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While Alibaba still maintains its dominance in most of the industries it is invested in, earlier the company unveiled plans to split itself into 6 functional units.
The shares of Chinese multinational e-commerce and tech conglomerate, Alibaba Group Holding Ltd (HKG: 9988) slipped in the early trading hours on Thursday after a selloff from SoftBank Group Corp (TYO: 9984) in what appears as a vote of no confidence. As reported by CNBC drawing on regulatory filings by the Financial Times, as much as $7.2 billion worth of shares were sold by the Japanese giant.
The selloff was conducted through the Vision II Fund and it shows a more direct leaning to the conservative approach that founder and Chief Executive Officer, Masayoshi Son said the company will embrace following its streak of losses. SoftBank’s decision to offload the shares might not necessarily be a vote of no confidence, as it may be pivoting into an industry that appears more stable than the now uncertain tech sector.
SoftBank was one of the early backers of Alibaba. As far back as 2000, Son invested the sum of $20 million into the budding company and helped transform it into one of the most successful businesses in modern history. Over the years, Alibaba has grown through the ranks and now maintains a spot as one of the most dominant ecommerce businesses in China and around the world
Over the course of the years, the company pivoted into different sectors ranging from payment to the cloud business. All of its entities were successful and helped return great fortune to SoftBank. The investment of the Japanese giant helped raise the company’s stake in Alibaba to 25% at a time. The total stake was worth the sum of $100 billion, however, sliding valuations over the past few years have hampered growth.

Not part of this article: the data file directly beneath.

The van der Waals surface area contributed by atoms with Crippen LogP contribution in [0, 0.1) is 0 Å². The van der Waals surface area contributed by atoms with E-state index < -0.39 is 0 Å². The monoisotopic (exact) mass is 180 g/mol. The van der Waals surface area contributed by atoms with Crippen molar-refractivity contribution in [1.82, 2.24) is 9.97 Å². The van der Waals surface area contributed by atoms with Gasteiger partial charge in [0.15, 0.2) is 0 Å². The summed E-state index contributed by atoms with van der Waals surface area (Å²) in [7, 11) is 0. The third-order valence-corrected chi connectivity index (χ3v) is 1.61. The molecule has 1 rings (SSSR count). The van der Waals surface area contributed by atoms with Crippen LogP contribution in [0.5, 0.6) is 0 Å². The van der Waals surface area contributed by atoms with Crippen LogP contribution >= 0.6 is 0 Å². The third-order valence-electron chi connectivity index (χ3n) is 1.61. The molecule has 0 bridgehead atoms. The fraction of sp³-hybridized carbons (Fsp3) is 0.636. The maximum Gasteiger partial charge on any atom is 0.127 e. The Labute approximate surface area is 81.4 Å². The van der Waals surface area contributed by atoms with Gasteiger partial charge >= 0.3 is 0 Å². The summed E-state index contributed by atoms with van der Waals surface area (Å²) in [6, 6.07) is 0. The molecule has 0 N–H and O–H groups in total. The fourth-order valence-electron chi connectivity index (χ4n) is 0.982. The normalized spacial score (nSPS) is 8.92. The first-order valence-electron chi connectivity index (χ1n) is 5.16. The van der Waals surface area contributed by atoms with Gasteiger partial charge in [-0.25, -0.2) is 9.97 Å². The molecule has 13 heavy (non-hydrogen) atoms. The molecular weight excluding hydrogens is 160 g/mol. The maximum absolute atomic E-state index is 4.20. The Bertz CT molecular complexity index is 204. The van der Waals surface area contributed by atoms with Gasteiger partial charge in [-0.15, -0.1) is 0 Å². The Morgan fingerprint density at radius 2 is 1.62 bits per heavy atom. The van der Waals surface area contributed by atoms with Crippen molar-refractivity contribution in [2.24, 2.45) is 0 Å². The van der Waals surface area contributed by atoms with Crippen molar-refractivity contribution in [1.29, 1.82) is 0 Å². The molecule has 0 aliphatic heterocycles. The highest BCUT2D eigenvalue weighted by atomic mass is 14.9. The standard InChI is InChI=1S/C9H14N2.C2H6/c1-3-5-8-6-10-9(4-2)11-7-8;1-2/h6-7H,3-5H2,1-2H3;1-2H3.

Following the cut, Alibaba shared trading in Hong Kong closed Wednesday’s session down 2.81% to close at 93.35 Hong Kong Dollars. In New York, the e-commerce giant’s shares are down by 1.11% in the Pre-Market.
Alibaba Shares Sell-Off by Softbank, Other Motivations
While selling off of a mature stock portfolio cannot be ruled out for venture capital companies, downsizing its most valuable portfolio might be stirred by a more specific reason.
While Alibaba still maintains its dominance in most of the industries it is invested in, the company unveiled plans as reported earlier by Coinspeaker to split itself into 6 functional units. These units will operate independently, pursue their own funding and be free to go public over the long term.
While each unit is notably operating as a standalone at the moment, SoftBank might have lost confidence in the plans based on the growing competition in the Chinese tech sector as well as the intense regulatory landscape.
SoftBank still maintains a 3.8% stake in the parent company and both Alibaba founder, Jack Ma and Son have exited their positions in each other’s board a while ago.